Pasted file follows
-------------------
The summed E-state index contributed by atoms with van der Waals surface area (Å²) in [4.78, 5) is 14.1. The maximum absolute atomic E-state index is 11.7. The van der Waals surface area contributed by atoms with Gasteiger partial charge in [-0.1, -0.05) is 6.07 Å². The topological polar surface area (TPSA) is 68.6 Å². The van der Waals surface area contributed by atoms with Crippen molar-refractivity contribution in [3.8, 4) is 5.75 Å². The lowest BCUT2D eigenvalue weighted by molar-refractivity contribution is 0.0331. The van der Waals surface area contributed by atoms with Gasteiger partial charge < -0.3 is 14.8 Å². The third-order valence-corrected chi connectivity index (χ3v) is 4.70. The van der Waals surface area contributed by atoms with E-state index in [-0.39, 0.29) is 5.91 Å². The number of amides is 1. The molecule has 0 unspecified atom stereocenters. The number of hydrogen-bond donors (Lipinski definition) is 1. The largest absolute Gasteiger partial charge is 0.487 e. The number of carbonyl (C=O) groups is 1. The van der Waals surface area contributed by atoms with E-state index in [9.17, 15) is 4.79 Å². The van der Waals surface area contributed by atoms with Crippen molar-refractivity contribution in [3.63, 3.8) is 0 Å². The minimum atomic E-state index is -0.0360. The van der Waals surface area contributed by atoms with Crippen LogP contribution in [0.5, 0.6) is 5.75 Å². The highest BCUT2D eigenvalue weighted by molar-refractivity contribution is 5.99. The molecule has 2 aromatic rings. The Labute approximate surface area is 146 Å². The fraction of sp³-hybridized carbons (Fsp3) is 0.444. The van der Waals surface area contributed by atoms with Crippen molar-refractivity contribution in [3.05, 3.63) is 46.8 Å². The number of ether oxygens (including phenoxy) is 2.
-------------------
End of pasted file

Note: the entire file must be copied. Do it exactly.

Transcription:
The summed E-state index contributed by atoms with van der Waals surface area (Å²) in [4.78, 5) is 14.1. The maximum absolute atomic E-state index is 11.7. The van der Waals surface area contributed by atoms with Gasteiger partial charge in [-0.1, -0.05) is 6.07 Å². The topological polar surface area (TPSA) is 68.6 Å². The van der Waals surface area contributed by atoms with Crippen molar-refractivity contribution in [3.8, 4) is 5.75 Å². The lowest BCUT2D eigenvalue weighted by molar-refractivity contribution is 0.0331. The van der Waals surface area contributed by atoms with Gasteiger partial charge < -0.3 is 14.8 Å². The third-order valence-corrected chi connectivity index (χ3v) is 4.70. The van der Waals surface area contributed by atoms with E-state index in [-0.39, 0.29) is 5.91 Å². The number of amides is 1. The molecule has 0 unspecified atom stereocenters. The number of hydrogen-bond donors (Lipinski definition) is 1. The largest absolute Gasteiger partial charge is 0.487 e. The number of carbonyl (C=O) groups is 1. The van der Waals surface area contributed by atoms with E-state index in [9.17, 15) is 4.79 Å². The van der Waals surface area contributed by atoms with Crippen molar-refractivity contribution in [3.63, 3.8) is 0 Å². The minimum atomic E-state index is -0.0360. The van der Waals surface area contributed by atoms with Crippen LogP contribution in [0.5, 0.6) is 5.75 Å². The highest BCUT2D eigenvalue weighted by molar-refractivity contribution is 5.99. The molecule has 2 aromatic rings. The Labute approximate surface area is 146 Å². The fraction of sp³-hybridized carbons (Fsp3) is 0.444. The van der Waals surface area contributed by atoms with Crippen molar-refractivity contribution in [3.05, 3.63) is 46.8 Å². The number of ether oxygens (including phenoxy) is 2.